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    • Five mask performers' dance drama
    • Play with burial
    • Five mask performers' dance
    • Monk's dance
    • Play of concubine's giving birth
    • Goseong Ogwangdae (Mask Dance Drama of Goseong)
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 Classification Important Intangible Cultural Heritage   7
 Name of Cultural
Goseong Ogwangdae (Mask Dance Drama of Goseong)
 Kind of Cultural
 Designated Date 1964.12.24
 Address   Goseong-gun  Gyeongsangnam-do
 Manager Goseong Ogwangdae Preservation Association
 Description Goseong Ogwangdae, whose name is known to have originated from traditional belief in the Five Elements, is a form of traditional folk performance developed in the southern part of Korea including Goseong, hence the name.

Initially, Goseong Ogwangdae was performed by the Ogwangdae troupe on the eve of the Daeboreum (full moon of the 15th day of the first lunar month), but it gradually came to be performed on other festive days in spring and autumn as well.

Goseong Ogwangdae can be traced back to the 1910s when a group of masked dancers in the Namchon Sect happened to watch a performance of the Tongyeong Ogwangdae (Mask Dance Drama of Tongyeong) which inspired them to develop their own version.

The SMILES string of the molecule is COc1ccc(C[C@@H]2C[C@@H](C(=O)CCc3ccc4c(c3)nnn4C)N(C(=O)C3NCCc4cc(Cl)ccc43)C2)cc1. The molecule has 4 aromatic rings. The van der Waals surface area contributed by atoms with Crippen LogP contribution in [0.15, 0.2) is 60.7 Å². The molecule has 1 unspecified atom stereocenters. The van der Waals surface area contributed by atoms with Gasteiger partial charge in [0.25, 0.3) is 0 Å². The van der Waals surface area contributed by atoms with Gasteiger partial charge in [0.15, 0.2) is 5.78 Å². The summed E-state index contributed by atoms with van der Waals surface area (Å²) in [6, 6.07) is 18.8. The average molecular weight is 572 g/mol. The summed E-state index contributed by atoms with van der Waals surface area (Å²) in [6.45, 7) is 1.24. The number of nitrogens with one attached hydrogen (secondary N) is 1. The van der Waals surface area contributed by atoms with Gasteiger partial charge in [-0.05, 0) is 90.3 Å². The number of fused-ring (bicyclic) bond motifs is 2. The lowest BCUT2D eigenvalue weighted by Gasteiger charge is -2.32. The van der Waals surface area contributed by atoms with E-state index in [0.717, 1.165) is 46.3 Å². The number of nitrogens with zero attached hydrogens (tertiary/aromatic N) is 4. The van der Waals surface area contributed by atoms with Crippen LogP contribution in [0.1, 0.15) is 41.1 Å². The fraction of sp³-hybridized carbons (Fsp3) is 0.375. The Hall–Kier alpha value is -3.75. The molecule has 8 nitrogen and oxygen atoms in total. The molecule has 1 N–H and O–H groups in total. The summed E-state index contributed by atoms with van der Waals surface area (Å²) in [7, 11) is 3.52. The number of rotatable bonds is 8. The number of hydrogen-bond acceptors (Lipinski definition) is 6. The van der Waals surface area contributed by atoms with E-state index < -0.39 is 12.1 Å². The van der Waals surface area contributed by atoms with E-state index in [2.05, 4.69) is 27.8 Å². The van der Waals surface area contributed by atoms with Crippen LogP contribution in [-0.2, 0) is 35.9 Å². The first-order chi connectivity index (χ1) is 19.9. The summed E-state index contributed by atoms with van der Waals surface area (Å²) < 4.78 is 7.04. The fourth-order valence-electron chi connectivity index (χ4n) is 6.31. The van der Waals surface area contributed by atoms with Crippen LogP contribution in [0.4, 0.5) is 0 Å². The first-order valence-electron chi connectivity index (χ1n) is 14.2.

It was later influenced by the Changwon Ogwangdae (Mask Dance Drama of Changwon), too, when it developed five dances to form each episode, namely, the Leper’s Dance, Ogwangdae Dance, Monk’s Dance, Bibi Dance, and Jemilju Dance.

These dances are presented by a total of nineteen characters including Leper, Malttugi, Won Yangban, Cheongje Yangban, Jeokje Yangban, Baekje Yangban, Heukje Yangban, Hongbaek Yangban, Jongga Doryeong, Bibi, Bibi Yangban, Monk, Bride, Old Man, Old Woman, Jemilju, and Servant.

Each performance focuses on the life of commoners, the complex relations between people from different rungs of society, and the absurdity and hypocrisy of Confucian aristocrats and Buddhist priests.

Unlike the performances by other Owangdae troupes, its dances lack elements of the shaman’s dance, which was performed to expel evil forces, and instead include more entertaining elements.

Performers of Tongyeong Ogwangdae wore paper masks in its early days, but recently they have begun to use masks made of paulownia wood or gourds.

Tongyeong Ogwangdae is now inscribed on the list of Important Intangible Cultural Heritages.